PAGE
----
?wX e r / eSted ^ the Comm ™^t-^eated State Publishing House 

^l^A V^ PerS ° n Wh ° had personal ™^* with the West were' 
muzzled by heavy censorship of the mails ) ' 

acSytas* tlS C ° nCent r ted attack on all cultural and related 
f^o- 7n tw Commumst principle of "socialist realism " Accord 

Party to re SV^ PUrP0S£ °/ art is to — e the Commun 
party, to re-educate the masses, and to present proof that Marxism 

of Sciences of the Estonian ^p w the Academ y 

intensive and ^^2^ ^0^ SIS TZ 

had been very useful to Estonia 189 ° 

& ss£S«M3 repass party in 1950. Those found "guilty" were pureed from 
party ranks and thrown out of artists' unions Tb"meSr 
could™ longer make a living as artists. L^w^ deport to 

thosT'oiT t twist v hese ^*^wrLS 

SmpatE. gU1 ' ty We C ° mmUniSts ° r Ie « Communist 

^KiSSi s e r: th ^=%s -s 

the Soviet Umon and Estonia) a general loosening of restrictions on 
cultural activity. In practice this meant that the preSet Cits 
of reahsm could now be extended. Poetry deahng with 1 feS 

sectors' of Soviet if. t ^"T Pemitted t0 Criticize non-political 

Commune ideology, were al.owed to be 'translated »<] ? published 

trend' AtTel^rf °' ^JT^ a reversal of this liberal 
January lot T,w ^^ ° f <? e Estonia " Communist Party in 
, a . ' rst Secre tary I. Kabin, presented the Partv', 

jushhcatwn of the reversal of cultural "liberalization." Element 

° R „if rt T IS > natl °r IiStS '" Kabin said > " wit « their shouting abou 
Russ.ficaton' are striving to eliminate from Estonian national cultur. 
its sociah s content Such attitudes still exist among some mmS 

& ?ss i«w 'tiff gen ^ and we cannot ~ «* 

coexistence of the two systems does not mean that the 


struggle against bourgeois ideology can be considered of secondary 

Kabin's statement was not followed by extensive purges of writers. 
A few editors were fired and others appointed to replace them. 
Nevertheless the warning was ominous enough to make all Estonian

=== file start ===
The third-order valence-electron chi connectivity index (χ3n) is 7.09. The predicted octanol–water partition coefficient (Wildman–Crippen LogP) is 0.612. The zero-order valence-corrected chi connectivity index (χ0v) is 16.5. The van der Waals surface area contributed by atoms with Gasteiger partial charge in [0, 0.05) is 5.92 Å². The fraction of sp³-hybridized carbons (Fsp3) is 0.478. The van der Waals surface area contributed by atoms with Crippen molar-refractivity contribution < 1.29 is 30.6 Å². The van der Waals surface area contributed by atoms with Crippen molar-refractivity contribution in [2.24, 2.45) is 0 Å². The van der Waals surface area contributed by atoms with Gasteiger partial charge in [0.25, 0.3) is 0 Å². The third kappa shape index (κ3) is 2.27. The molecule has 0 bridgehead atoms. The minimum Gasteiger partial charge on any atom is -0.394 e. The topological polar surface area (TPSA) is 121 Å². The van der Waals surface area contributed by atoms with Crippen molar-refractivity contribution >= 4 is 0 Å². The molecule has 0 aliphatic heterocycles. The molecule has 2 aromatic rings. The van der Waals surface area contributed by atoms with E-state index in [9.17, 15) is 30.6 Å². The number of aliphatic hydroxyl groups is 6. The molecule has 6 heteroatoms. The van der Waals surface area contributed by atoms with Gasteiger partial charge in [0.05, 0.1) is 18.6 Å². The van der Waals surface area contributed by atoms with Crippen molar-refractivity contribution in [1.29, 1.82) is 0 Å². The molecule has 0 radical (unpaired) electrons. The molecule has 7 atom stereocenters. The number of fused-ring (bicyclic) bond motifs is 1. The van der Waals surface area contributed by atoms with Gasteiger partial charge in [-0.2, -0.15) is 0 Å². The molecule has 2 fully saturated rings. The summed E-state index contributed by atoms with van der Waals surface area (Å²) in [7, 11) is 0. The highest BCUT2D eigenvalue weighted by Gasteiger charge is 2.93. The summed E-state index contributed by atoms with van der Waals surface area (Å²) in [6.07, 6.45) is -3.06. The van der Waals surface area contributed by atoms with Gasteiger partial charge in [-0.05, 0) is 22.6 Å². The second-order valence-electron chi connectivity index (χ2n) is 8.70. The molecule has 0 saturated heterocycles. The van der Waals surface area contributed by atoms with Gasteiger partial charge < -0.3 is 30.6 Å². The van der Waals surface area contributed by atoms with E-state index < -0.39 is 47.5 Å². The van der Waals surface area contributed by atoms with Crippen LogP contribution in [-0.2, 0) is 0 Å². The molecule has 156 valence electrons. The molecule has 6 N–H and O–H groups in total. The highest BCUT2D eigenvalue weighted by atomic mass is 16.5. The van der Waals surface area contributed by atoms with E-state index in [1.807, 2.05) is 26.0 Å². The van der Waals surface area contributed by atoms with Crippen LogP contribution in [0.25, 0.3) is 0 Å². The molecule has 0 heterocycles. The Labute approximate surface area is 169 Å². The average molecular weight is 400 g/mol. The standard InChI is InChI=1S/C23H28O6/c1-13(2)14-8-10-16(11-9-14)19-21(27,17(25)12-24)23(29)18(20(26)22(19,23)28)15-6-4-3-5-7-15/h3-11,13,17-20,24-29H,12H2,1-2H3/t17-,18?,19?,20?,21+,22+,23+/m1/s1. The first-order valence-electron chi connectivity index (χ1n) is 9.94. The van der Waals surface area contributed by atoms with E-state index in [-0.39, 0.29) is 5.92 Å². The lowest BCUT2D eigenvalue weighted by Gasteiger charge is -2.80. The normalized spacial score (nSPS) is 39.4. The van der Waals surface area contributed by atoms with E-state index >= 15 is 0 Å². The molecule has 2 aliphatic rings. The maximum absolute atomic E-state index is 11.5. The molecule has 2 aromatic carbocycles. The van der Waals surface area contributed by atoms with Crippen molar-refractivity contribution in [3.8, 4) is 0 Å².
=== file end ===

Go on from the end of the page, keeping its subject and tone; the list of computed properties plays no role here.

publications adhere to the Party line. 

The most recent cultural repression came in March of 1963 when 
Nikita Khrushchev attacked all schools of arts and letters outside 
socialist realism. He reiterated the Communist promise that the 
purpose of all art is to aid the party in building communism and in 
creating the "new Soviet man." 

Such restrictions have done much to demoralize the artistic com- 
munity in Estonia, They also evoked fierce resistance. In the fall 
of 1944, when there was an opportunity to escape Soviet oppression, 
more than half the active members of the Estonian literary com- 
munity fled to the West. Among them were Marie Under, Gustav 
Suits, and Henrik Visnapuu — the most prominent writers in Estonia. 
Numerous scientists, artists and other persons active in the cultural 
field were also among the refugees. One of the more prominent 
poets of the younger generation, Heiti Talvik, and the most prominent 
Estonian playwright, Hugo Raudsepp, died in 1948 in a Soviet jail. 

The publication of new works is an important measure of the 
vitality of cultural life. Let us compare the number of new works 
published by refugees in the West with those published in Estonia. 
Refugee literature is supported by 63,000 refugees scattered all over 
the world and does not enjoy any public support or assistance. A 
comparison of the number of original works published by the 
refugees and in occupied Estonia in the years 1944-1959 is shown 
in the following tables. 




Published abroad 


in Estonia 









9 t 400 

Short stories 






















DURING the Second World War, and the years following it, 
radical changes have occurred in the Estonian economy under 
the Soviet regime. 

Soviet economic policy in Estonia, as in other occupied countries 
has centered on the development of industry at the expense of almost 
all other sectors of economy. In Estonia this meant that a pre- 
dominantly agricultural economy (60 per cent of the combined in-